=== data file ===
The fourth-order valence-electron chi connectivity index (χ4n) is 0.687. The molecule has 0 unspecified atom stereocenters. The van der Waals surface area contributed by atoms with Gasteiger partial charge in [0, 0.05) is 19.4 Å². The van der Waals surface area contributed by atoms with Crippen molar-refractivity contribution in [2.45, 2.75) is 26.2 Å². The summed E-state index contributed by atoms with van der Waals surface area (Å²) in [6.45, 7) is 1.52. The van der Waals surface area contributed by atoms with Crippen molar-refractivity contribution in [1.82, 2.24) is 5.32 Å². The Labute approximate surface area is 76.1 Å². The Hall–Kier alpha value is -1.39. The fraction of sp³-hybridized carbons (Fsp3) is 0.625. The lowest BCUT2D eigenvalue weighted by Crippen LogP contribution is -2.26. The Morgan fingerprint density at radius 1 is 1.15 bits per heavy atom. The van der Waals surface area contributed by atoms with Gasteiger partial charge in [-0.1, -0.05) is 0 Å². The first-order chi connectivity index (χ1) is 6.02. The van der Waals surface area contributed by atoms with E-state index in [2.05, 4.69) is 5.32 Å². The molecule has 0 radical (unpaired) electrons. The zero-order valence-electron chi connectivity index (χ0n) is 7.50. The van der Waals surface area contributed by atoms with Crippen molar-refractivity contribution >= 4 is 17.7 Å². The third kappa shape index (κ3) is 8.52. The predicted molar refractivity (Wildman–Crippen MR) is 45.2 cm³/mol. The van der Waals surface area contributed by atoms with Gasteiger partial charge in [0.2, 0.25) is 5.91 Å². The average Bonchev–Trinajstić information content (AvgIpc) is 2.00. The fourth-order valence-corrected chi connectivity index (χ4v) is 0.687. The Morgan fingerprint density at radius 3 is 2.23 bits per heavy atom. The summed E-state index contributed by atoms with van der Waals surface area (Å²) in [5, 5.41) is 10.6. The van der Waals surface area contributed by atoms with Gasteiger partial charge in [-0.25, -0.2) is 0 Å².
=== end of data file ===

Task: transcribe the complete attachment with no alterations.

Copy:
The fourth-order valence-electron chi connectivity index (χ4n) is 0.687. The molecule has 0 unspecified atom stereocenters. The van der Waals surface area contributed by atoms with Gasteiger partial charge in [0, 0.05) is 19.4 Å². The van der Waals surface area contributed by atoms with Crippen molar-refractivity contribution in [2.45, 2.75) is 26.2 Å². The summed E-state index contributed by atoms with van der Waals surface area (Å²) in [6.45, 7) is 1.52. The van der Waals surface area contributed by atoms with Crippen molar-refractivity contribution in [1.82, 2.24) is 5.32 Å². The Labute approximate surface area is 76.1 Å². The Hall–Kier alpha value is -1.39. The fraction of sp³-hybridized carbons (Fsp3) is 0.625. The lowest BCUT2D eigenvalue weighted by Crippen LogP contribution is -2.26. The Morgan fingerprint density at radius 1 is 1.15 bits per heavy atom. The van der Waals surface area contributed by atoms with Gasteiger partial charge in [-0.1, -0.05) is 0 Å². The first-order chi connectivity index (χ1) is 6.02. The van der Waals surface area contributed by atoms with E-state index in [2.05, 4.69) is 5.32 Å². The molecule has 0 radical (unpaired) electrons. The zero-order valence-electron chi connectivity index (χ0n) is 7.50. The van der Waals surface area contributed by atoms with Crippen molar-refractivity contribution >= 4 is 17.7 Å². The third kappa shape index (κ3) is 8.52. The predicted molar refractivity (Wildman–Crippen MR) is 45.2 cm³/mol. The van der Waals surface area contributed by atoms with Gasteiger partial charge in [0.2, 0.25) is 5.91 Å². The average Bonchev–Trinajstić information content (AvgIpc) is 2.00. The fourth-order valence-corrected chi connectivity index (χ4v) is 0.687. The Morgan fingerprint density at radius 3 is 2.23 bits per heavy atom. The summed E-state index contributed by atoms with van der Waals surface area (Å²) in [5, 5.41) is 10.6. The van der Waals surface area contributed by atoms with Gasteiger partial charge in [-0.25, -0.2) is 0 Å².